Although our data show that Coushatta and MOWA Choctaw communities are facing the common challenges to preserve their traditional lifestyle, my work is focused on translating the traditional knowledges and with technologies that are available today. For example, using the eco-geographical mapping method allows visualizing cultural intelligence and preserving community memories to secure the future of the next generations. Having guided by mentors access to searchable databases at the Smithsonian during the SIMA fellowship facilitated my ability to connect the baskets’ tangible and intangible qualities to the traditional knowledge embedded in them and to basket weavers, who embodied this entanglement.
3) What efforts/advances/ideas of the last few years have you been impressed with or admired in the field of data stewardship and/or digital preservation?
I see how the museum culture is changing to embrace non-Western knowledge systems. I appreciate the everyday efforts and baby steps that transforming the fields of anthropology and biology. I observe how the Smithsonian museum is becoming a meeting space to build allies. Their Repatriation Office collaborates with Native American, Alaska Native and Native Hawaiian tribal representatives. Multiple databases are searchable and accessible. I was
pleasantly surprised that herbariums are completely digitized! And some descriptions contain common names listed in native languages with English transcription! (Try to search for Abelmoschus moschatus Medik). However, the references to the traditional ecological knowledge is missing. This will be my next collaborative project.
4) How has your curation evolved since you won the Excellence Award?
I am grateful to Dr. Denise Bates, Museum Director Maggie Rivers, and the members of the MOWA Band of Choctaw Indians for the opportunity to prepare a collection of traditionally cultivated plants for the display in the MOWA Choctaw museum. To extend the narrative, I plan to analyze further in depth the ecological resource usage preserved through the stories of the place along with the traditional knowledge embedded in them. Data from the various documents from the National Archives that describes medicinal, sacred and nutritional qualities of source materials along with stories of plants gathered locally will be presented in Choctaw language. Every deliverable will be evaluated by the community and approved by the director of the museum.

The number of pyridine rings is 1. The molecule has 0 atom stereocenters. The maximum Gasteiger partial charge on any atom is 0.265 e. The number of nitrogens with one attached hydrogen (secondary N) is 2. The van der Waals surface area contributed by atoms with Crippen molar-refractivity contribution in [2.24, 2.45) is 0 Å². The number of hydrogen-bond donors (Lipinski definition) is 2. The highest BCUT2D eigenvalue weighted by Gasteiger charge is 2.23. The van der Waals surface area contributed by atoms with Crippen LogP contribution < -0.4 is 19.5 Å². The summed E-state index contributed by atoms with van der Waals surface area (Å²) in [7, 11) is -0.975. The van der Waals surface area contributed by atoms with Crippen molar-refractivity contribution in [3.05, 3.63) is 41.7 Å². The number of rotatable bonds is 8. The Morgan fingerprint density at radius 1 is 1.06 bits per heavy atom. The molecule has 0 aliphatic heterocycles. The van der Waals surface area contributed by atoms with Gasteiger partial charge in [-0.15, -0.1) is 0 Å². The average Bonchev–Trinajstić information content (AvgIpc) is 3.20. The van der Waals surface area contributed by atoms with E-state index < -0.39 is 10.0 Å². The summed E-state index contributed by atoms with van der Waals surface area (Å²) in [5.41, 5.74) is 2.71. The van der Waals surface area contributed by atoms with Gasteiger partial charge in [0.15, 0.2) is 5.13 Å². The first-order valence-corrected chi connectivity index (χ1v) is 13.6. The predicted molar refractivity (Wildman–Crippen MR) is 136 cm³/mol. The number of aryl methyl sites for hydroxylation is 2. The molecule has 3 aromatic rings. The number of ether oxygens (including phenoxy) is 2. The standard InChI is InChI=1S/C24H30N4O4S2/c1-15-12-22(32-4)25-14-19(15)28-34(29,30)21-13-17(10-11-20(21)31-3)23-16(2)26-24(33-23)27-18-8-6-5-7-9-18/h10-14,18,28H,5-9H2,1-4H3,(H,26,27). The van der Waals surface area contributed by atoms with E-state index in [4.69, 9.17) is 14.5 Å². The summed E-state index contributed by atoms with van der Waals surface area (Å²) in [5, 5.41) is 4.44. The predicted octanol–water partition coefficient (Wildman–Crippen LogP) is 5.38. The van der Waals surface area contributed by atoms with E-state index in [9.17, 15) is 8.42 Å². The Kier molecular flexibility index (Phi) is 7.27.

5) What do you currently see as some of the biggest challenges in digital preservation?
As a non-indigenous researcher involved in collaborations with tribes, I see personal challenges that are common for the field of digital preservation. To become a Western interdisciplinary scholar, who supports involvement of indigenous knowledge holders in framing research questions, shaping analyses, and determining research instruments based on their assumptions, values, concepts, orientations, and priorities for co-producing results means to unlearn colonial gaze and relearn two-eye seeing. The biggest challenge is to set the rules for the knowledge sharing and decide on the format that is not harmful to the community. Making such decisions requires building the trust, which takes time. Following the principles of the community-driven participatory research support is important for arriving to a common space from which the collaboration between Indigenous scholars and TEK holders and Western scientists could emerge. In digital preservation field, the expectations are the same – respect, reciprocity and data sovereignty.
Reach out to Arina via her Twitter handle – @melkozernova
Read about other 2021 Excellence Awards winners here!